That's all I got done today. I'm up to about 12 hours of actual work into this and so I am not of the opinion that this impossible in much less time with people that know how to turn wrenches and have a free weekend. Definitely so with the long tubes. I would have already been done with those but I do want my exhaust smelling normal and the conditions here in michigan are better suited for short tubes as well. The stainless grade of these headers is still 304 which is the lowest grade of stainless. I'm not sure if a higher grade would perform better here but letting the stock cats take the brunt of the weather is an excellent idea. I'll see if I can mount up some splash guards to keep some of the sludge off of them. I use fluid film twice a year and have done extensive work to keep the frame in tact for a while but there isn't much you can do for stuff that gets really hot. I will be painting the welds over with high temp paint just to weather proof them a little more.




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Old 09-30-2020, 02:27 PM #5
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Less work than I would have liked to get done but progress nonetheless.

I got some stainless tubing just to see if it was easy to brun through and play around with the settings a little.

As you can see it has a raised edge to it. I didn't think it was a strong weld so I cut it and then fully welded the tube and tried to break it. No such luck with the hammer so I accepted the fact that it won't look quite like a tig weld lol. The settings on my hobart were on 4 and then wire speed was about 35 to 40. Any slower and you don't maintain the pool and any faster it piles up higher which is wasted wire. I could step up to 5 on the power but since the weld was plenty strong and fat at 4 I stayed there.

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I was going to set it up and tack on the vehicle but with the extra tubing gone from the cutting it didn't center nicely that way so I used my marks and tacked it on the table.

Set up took a little while to be satisfactory.





Tacked and ready for test fitting. I made small tacks so if I had to break it all up and start over I could.



Pretty good fit. I wanted to take a picture of it but there was a little pressure from moving the ypipe to line up but nothing unreasonable. So time to weld this sucker. I went with a stitching pattern to make sure I sealed it up completely and welded in opposite sections to allow everything to cool. Stainless loves to seal the heat in and it doesn't spread out like with carbon steel.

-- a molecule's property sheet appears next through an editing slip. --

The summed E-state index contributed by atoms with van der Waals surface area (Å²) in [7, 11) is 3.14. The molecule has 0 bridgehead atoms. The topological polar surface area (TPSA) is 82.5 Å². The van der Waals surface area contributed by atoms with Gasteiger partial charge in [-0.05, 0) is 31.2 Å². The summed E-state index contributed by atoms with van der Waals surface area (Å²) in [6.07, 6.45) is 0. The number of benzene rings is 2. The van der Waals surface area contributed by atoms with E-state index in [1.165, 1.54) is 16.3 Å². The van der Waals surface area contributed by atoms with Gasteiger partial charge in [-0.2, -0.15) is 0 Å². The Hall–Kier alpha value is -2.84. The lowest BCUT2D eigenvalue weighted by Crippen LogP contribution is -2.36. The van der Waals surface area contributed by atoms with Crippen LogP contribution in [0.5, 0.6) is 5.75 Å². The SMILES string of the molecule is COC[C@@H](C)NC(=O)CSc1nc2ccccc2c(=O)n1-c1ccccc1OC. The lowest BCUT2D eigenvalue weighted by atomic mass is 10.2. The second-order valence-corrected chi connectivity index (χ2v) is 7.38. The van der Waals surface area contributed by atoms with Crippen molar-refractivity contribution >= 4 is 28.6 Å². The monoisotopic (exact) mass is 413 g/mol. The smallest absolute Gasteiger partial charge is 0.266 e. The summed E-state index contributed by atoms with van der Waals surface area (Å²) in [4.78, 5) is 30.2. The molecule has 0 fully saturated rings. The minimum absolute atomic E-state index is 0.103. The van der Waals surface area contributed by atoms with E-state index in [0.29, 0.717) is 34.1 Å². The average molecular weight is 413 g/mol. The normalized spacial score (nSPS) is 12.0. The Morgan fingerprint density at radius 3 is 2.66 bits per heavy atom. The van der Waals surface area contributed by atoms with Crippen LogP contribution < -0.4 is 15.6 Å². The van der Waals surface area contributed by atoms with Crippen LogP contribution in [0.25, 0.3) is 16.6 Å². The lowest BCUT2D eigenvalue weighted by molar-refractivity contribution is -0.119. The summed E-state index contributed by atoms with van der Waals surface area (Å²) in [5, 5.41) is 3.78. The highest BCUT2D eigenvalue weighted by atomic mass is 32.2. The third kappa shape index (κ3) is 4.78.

Apparently the thing you want to watch for is sugaring of the weld which signifies that the chromium has been compromised. I didn't get any but I will still be using some hi temp paint tomorrow before I throw it in and loosely install the driver side.

Once I get that in I will turn my attentions to the passenger side and wrap this up. Ran out of time today because I was waiting on the post office to deliver everything from Amazon.

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Old 09-30-2020, 02:28 PM #6
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First weld ended up being too far off for my taste. It was a great weld though. Busted it loose and I am adjusting my strategy on install. Im saving the driver side for the last side to do.

I was able to separate without damaging either piece. Ill just have to be careful when welding it up.


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Old 09-30-2020, 02:29 PM #7
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Final post of the write-up right here ladies and gents.

So I will share a revelation that I had which led me to my big setback. It should have thrown more red flags than it did at the time because I was more worried about how to weld stainless than what I was doing in front of me.

The directions say to cut 5/8" back from the weld joint on the stock manifold and that the hole should be about 2.6" wide. Let me convert that for you. What that means is that the header should fit into the catalytic converter. So the ID of the header is 2.5". Now you want to be pretty close on fitting the header into the fat but it is going to insert about 3/4" to 1" into the cat. Still plenty of room before the screen but this allows the custom angle that both headers will have off of the ypipe.